Video created using Cam Studio (http://camstudio.org)

Recommended Books About Facebook

Don’t forget to check out my book!

Everything I’ve Learned About Facebook: A complete guide on how to create, strategize, manage and promote your Facebook page to increase customer base and brand awareness for any size business

Video Tutorial: How to Use the Left & Upper Functions in Microsoft Excel

This video tutorial demonstrates how to use the LEFT and UPPER functions in excel.

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In this example, we have a fictional address list in which part of the data is in all caps and the rest is in sentence case. Additionally, some zip codes have the additional 4 digits and for this example, we only want to use 5-digit zip codes.

We use the UPPER function to change all the text to uppercase and the LEFT function to choose only the first 5 digits of the zip code. Also shown is paste values.

Video recorded using Cam Studio (www.camstudio.org)

Also be sure to check out my additional video tutorials on my YouTube channel.

Thanks for watching, I hope this was helpful to you!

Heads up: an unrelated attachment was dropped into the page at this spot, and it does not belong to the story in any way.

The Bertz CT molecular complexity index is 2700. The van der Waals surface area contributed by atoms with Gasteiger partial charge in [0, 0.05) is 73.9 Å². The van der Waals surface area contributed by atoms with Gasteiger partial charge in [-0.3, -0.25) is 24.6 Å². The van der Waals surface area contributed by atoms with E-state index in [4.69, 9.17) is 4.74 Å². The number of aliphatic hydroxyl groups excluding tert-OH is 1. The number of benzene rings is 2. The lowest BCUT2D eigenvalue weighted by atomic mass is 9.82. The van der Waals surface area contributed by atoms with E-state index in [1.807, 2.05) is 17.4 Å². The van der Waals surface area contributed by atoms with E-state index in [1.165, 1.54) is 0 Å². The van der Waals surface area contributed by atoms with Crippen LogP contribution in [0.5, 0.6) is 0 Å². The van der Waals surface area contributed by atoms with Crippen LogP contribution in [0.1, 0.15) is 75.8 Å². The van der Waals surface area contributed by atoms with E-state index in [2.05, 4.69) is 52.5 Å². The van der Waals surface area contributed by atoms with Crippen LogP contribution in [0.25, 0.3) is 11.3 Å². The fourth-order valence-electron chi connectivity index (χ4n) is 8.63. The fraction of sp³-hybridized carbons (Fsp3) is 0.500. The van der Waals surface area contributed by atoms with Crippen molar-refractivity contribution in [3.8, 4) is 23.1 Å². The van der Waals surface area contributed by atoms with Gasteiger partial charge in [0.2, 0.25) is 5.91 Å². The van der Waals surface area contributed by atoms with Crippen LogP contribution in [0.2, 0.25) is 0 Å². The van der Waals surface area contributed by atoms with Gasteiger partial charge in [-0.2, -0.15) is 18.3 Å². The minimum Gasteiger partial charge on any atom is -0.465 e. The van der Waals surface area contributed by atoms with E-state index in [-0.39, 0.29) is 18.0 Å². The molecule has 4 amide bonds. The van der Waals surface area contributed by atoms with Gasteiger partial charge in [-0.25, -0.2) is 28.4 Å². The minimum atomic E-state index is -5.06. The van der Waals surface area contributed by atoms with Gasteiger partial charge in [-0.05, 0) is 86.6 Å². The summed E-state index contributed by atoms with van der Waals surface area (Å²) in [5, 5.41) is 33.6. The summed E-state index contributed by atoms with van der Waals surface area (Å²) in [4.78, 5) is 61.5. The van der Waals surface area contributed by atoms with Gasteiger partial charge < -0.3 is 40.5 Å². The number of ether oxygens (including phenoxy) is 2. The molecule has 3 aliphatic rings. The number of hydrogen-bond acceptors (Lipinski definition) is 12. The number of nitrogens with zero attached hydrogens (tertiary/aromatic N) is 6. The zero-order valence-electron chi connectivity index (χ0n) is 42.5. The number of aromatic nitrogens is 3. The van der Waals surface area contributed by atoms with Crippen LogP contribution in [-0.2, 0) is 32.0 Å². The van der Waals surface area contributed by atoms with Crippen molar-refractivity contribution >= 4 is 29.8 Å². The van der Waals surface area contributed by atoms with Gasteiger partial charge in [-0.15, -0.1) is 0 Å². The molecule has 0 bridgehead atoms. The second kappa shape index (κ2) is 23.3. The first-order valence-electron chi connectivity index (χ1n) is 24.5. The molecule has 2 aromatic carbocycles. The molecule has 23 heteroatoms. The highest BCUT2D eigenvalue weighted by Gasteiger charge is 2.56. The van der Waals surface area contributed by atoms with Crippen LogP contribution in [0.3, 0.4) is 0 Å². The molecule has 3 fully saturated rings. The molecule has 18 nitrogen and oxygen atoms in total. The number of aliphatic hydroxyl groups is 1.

Become Amazing at Excel: Recommended Reading

Video Tutorial: How to Create a Drop Down List in Excel Using Data Validation

This tutorial demonstrates how to create a drown-down list in Excel using data validation.

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In this video, we are creating a simple HR employee hire form and limiting the user to selecting numeric months and years from a drop-down list on a separate tab. The tab can be hidden from the workbook once the form is complete so the user cannot alter the data.

The tutorial was done in Microsoft Excel 2010, but the function will be similar in previous versions.

Video was made using Cam Studio (http://camstudio.org).

Learn Everything There is to Know About Microsoft Excel

Video Tutorial: How to use the vlookup function in Excel

Here’s a video tutorial I created to demonstrate how to use the vlookup function in Excel.  Excel 2010 was used, however this function works very similarly in most versions of Excel.

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The vlookup function allows a user to find data that matches a field in a spreadsheet. In this example, we look up fictional employee numbers based upon employee first and last name.